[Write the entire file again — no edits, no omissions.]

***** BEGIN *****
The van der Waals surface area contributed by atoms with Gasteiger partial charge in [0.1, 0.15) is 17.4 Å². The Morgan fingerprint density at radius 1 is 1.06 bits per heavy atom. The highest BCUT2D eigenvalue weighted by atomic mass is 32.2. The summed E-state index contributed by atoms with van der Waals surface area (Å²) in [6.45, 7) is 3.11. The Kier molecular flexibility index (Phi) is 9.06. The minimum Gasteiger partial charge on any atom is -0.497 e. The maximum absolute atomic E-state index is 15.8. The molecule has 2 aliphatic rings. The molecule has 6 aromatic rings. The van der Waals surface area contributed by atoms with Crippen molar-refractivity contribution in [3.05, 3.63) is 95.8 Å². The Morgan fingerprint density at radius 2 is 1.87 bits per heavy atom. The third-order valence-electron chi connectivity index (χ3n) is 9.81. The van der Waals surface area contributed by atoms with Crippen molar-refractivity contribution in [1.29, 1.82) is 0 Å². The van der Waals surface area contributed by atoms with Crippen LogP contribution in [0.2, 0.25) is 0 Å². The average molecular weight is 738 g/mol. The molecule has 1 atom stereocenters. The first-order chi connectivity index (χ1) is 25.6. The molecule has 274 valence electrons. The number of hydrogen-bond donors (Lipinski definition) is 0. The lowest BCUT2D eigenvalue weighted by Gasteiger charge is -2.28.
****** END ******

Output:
The van der Waals surface area contributed by atoms with Gasteiger partial charge in [0.1, 0.15) is 17.4 Å². The Morgan fingerprint density at radius 1 is 1.06 bits per heavy atom. The highest BCUT2D eigenvalue weighted by atomic mass is 32.2. The summed E-state index contributed by atoms with van der Waals surface area (Å²) in [6.45, 7) is 3.11. The Kier molecular flexibility index (Phi) is 9.06. The minimum Gasteiger partial charge on any atom is -0.497 e. The maximum absolute atomic E-state index is 15.8. The molecule has 2 aliphatic rings. The molecule has 6 aromatic rings. The van der Waals surface area contributed by atoms with Crippen molar-refractivity contribution in [3.05, 3.63) is 95.8 Å². The Morgan fingerprint density at radius 2 is 1.87 bits per heavy atom. The third-order valence-electron chi connectivity index (χ3n) is 9.81. The van der Waals surface area contributed by atoms with Crippen molar-refractivity contribution in [1.29, 1.82) is 0 Å². The van der Waals surface area contributed by atoms with Crippen LogP contribution in [0.2, 0.25) is 0 Å². The average molecular weight is 738 g/mol. The molecule has 1 atom stereocenters. The first-order chi connectivity index (χ1) is 25.6. The molecule has 274 valence electrons. The number of hydrogen-bond donors (Lipinski definition) is 0. The lowest BCUT2D eigenvalue weighted by Gasteiger charge is -2.28.